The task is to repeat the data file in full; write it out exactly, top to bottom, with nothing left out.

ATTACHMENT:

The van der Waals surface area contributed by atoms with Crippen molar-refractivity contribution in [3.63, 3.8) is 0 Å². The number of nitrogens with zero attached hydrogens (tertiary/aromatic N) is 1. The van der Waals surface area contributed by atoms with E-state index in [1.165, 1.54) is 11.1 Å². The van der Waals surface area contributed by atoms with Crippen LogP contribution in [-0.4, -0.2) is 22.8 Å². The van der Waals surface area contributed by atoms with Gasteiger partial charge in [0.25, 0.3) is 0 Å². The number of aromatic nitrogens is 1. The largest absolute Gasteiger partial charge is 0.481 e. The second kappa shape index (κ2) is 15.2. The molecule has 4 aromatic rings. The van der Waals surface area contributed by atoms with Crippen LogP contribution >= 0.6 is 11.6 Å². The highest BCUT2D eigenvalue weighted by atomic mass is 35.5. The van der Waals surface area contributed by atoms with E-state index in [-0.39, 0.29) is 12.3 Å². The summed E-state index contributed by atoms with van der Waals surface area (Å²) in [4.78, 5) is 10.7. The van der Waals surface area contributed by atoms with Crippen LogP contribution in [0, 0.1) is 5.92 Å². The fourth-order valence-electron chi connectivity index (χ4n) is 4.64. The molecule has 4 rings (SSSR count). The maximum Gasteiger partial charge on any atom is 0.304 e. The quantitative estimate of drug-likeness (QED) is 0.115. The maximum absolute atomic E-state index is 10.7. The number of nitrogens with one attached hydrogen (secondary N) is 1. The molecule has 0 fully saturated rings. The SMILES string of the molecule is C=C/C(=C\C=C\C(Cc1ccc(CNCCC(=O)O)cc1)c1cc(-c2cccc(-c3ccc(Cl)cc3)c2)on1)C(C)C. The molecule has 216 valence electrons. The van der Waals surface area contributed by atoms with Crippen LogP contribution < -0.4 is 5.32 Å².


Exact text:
The van der Waals surface area contributed by atoms with Crippen molar-refractivity contribution in [3.63, 3.8) is 0 Å². The number of nitrogens with zero attached hydrogens (tertiary/aromatic N) is 1. The van der Waals surface area contributed by atoms with E-state index in [1.165, 1.54) is 11.1 Å². The van der Waals surface area contributed by atoms with Crippen LogP contribution in [-0.4, -0.2) is 22.8 Å². The van der Waals surface area contributed by atoms with Gasteiger partial charge in [0.25, 0.3) is 0 Å². The number of aromatic nitrogens is 1. The largest absolute Gasteiger partial charge is 0.481 e. The second kappa shape index (κ2) is 15.2. The molecule has 4 aromatic rings. The van der Waals surface area contributed by atoms with Crippen LogP contribution >= 0.6 is 11.6 Å². The highest BCUT2D eigenvalue weighted by atomic mass is 35.5. The van der Waals surface area contributed by atoms with E-state index in [-0.39, 0.29) is 12.3 Å². The summed E-state index contributed by atoms with van der Waals surface area (Å²) in [4.78, 5) is 10.7. The van der Waals surface area contributed by atoms with Crippen LogP contribution in [0, 0.1) is 5.92 Å². The fourth-order valence-electron chi connectivity index (χ4n) is 4.64. The molecule has 4 rings (SSSR count). The maximum Gasteiger partial charge on any atom is 0.304 e. The quantitative estimate of drug-likeness (QED) is 0.115. The maximum absolute atomic E-state index is 10.7. The number of nitrogens with one attached hydrogen (secondary N) is 1. The molecule has 0 fully saturated rings. The SMILES string of the molecule is C=C/C(=C\C=C\C(Cc1ccc(CNCCC(=O)O)cc1)c1cc(-c2cccc(-c3ccc(Cl)cc3)c2)on1)C(C)C. The molecule has 216 valence electrons. The van der Waals surface area contributed by atoms with Crippen LogP contribution < -0.4 is 5.32 Å².